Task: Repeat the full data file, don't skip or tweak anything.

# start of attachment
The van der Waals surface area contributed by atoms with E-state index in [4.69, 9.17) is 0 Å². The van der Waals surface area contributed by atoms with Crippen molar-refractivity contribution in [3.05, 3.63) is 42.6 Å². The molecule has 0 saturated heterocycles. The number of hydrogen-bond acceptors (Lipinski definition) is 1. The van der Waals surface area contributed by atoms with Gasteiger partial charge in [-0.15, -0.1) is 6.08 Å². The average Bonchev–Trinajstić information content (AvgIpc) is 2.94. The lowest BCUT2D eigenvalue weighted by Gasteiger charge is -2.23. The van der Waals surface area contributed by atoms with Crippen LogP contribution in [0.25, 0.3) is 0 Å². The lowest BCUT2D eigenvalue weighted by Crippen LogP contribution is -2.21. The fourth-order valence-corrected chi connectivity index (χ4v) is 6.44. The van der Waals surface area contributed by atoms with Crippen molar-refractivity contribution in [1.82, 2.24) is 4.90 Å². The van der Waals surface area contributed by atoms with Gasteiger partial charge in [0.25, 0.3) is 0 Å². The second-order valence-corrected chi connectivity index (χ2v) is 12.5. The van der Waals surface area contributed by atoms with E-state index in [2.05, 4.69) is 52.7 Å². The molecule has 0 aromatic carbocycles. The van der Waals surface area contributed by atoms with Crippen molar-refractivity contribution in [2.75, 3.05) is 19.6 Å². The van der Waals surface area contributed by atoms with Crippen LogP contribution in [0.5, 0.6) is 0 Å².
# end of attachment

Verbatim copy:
The van der Waals surface area contributed by atoms with E-state index in [4.69, 9.17) is 0 Å². The van der Waals surface area contributed by atoms with Crippen molar-refractivity contribution in [3.05, 3.63) is 42.6 Å². The molecule has 0 saturated heterocycles. The number of hydrogen-bond acceptors (Lipinski definition) is 1. The van der Waals surface area contributed by atoms with Gasteiger partial charge in [-0.15, -0.1) is 6.08 Å². The average Bonchev–Trinajstić information content (AvgIpc) is 2.94. The lowest BCUT2D eigenvalue weighted by Gasteiger charge is -2.23. The van der Waals surface area contributed by atoms with Crippen LogP contribution in [0.25, 0.3) is 0 Å². The lowest BCUT2D eigenvalue weighted by Crippen LogP contribution is -2.21. The fourth-order valence-corrected chi connectivity index (χ4v) is 6.44. The van der Waals surface area contributed by atoms with Crippen molar-refractivity contribution in [1.82, 2.24) is 4.90 Å². The van der Waals surface area contributed by atoms with Gasteiger partial charge in [0.25, 0.3) is 0 Å². The second-order valence-corrected chi connectivity index (χ2v) is 12.5. The van der Waals surface area contributed by atoms with E-state index in [2.05, 4.69) is 52.7 Å². The molecule has 0 aromatic carbocycles. The van der Waals surface area contributed by atoms with Crippen molar-refractivity contribution in [2.75, 3.05) is 19.6 Å². The van der Waals surface area contributed by atoms with Crippen LogP contribution in [0.5, 0.6) is 0 Å².